An Obama-era rule meant to protect college students is on the chopping block
The rule, which aims to hold for-profit and other career-oriented colleges accountable, has been a focal point for the Trump Administration, who indicated last month that they were "studying carefully and looking" at the rule.
The Chronicle learned that at the end of May, James Manning, the under secretary of education, sent a letter to Senate Democrats regarding the regulation.
"We have some level of concern regarding the gainful employment regulations promulgated by the previous administration and are reviewing them carefully," the letter read, in the clearest indication yet from the administration that changes may follow.
Gainful employment describes a school as failing if its students pay more than 30% of their discretionary income in student-loan payments. It was created address for-profit colleges that charged high-tuition payments, but left graduates with poor career opportunities, or low-paying jobs.
In 2015, Business Insider spoke with an Everest College graduate who amassed $37,000 in student loans for an associates degree in network administration. Once out of school, he was unable to find a job in the field. Everest, a subsidiary of the larger Corinthian College chain, eventually shuttered its doors amid claims of defrauding students. The federal government has been on the hook to forgive tens of millions of dollars of student debt.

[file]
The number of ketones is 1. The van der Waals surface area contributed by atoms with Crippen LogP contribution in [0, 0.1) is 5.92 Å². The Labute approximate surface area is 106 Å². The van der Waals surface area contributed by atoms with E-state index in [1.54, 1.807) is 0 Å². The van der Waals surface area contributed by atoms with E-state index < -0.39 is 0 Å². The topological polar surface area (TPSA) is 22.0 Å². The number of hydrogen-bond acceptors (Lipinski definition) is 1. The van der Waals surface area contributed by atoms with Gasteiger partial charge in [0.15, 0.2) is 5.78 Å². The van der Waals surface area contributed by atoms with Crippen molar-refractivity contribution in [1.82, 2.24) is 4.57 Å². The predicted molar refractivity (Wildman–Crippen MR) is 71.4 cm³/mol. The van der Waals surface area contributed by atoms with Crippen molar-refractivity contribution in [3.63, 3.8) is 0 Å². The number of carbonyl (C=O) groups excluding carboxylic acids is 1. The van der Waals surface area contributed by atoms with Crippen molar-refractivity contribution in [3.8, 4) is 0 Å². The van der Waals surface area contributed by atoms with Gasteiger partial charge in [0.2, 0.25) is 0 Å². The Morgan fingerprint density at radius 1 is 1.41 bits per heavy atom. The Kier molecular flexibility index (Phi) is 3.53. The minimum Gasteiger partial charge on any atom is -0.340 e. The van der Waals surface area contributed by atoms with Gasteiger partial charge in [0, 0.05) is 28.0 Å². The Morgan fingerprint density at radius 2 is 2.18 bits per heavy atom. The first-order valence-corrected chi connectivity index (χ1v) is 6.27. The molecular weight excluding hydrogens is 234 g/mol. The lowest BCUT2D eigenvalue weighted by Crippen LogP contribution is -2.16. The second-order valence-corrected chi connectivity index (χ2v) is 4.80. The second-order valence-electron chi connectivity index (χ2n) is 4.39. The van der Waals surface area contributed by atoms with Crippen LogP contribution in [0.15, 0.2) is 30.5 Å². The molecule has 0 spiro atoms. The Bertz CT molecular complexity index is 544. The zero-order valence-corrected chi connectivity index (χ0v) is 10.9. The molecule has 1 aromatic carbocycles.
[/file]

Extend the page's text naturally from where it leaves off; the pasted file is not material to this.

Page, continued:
A new analysis from the Center for American Progress, a liberal think tank, claims that the rollback of the gainful employment rule will place even more burden on the federal government, and therefore taxpayers, relating to income-driven repayment plans.
These plans, touted as a solution for managing debt if you don't have a high-paying job, allow you to pay 10% to 15% of your discretionary income and have your debt forgiven after 20 to 25 years (depending on the plan).
The analysis claims that if the government does away with the gainful employment rule, there will be more individuals that use income driven repayment plans, ultimately shouldering the federal government with the burden of forgiving more debt. The analysis projects this figure to be $1.5 billion.
"These situations turn a benefit for struggling students into a de facto taxpayer-funded bailout for institutions that overcharge students," the analysis reads.